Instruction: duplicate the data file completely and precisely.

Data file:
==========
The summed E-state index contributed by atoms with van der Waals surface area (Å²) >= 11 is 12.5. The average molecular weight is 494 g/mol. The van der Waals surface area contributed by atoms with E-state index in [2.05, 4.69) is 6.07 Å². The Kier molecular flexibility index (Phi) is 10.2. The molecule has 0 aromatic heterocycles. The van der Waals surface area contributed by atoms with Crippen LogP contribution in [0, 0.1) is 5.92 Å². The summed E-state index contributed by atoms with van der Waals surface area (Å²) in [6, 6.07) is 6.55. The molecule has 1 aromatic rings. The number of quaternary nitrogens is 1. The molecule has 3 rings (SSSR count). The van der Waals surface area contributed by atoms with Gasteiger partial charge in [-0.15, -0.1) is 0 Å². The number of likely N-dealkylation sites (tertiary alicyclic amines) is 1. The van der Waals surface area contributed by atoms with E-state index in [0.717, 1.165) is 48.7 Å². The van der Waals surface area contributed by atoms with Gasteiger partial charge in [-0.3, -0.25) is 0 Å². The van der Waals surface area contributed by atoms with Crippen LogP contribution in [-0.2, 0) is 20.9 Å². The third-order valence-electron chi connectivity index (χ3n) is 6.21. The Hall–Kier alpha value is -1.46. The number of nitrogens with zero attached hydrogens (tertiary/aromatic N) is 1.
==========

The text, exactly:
The summed E-state index contributed by atoms with van der Waals surface area (Å²) >= 11 is 12.5. The average molecular weight is 494 g/mol. The van der Waals surface area contributed by atoms with E-state index in [2.05, 4.69) is 6.07 Å². The Kier molecular flexibility index (Phi) is 10.2. The molecule has 0 aromatic heterocycles. The van der Waals surface area contributed by atoms with Crippen LogP contribution in [0, 0.1) is 5.92 Å². The summed E-state index contributed by atoms with van der Waals surface area (Å²) in [6, 6.07) is 6.55. The molecule has 1 aromatic rings. The number of quaternary nitrogens is 1. The molecule has 3 rings (SSSR count). The van der Waals surface area contributed by atoms with Gasteiger partial charge in [-0.15, -0.1) is 0 Å². The number of likely N-dealkylation sites (tertiary alicyclic amines) is 1. The van der Waals surface area contributed by atoms with E-state index in [0.717, 1.165) is 48.7 Å². The van der Waals surface area contributed by atoms with Gasteiger partial charge in [-0.3, -0.25) is 0 Å². The van der Waals surface area contributed by atoms with Crippen LogP contribution in [-0.2, 0) is 20.9 Å². The third-order valence-electron chi connectivity index (χ3n) is 6.21. The Hall–Kier alpha value is -1.46. The number of nitrogens with zero attached hydrogens (tertiary/aromatic N) is 1.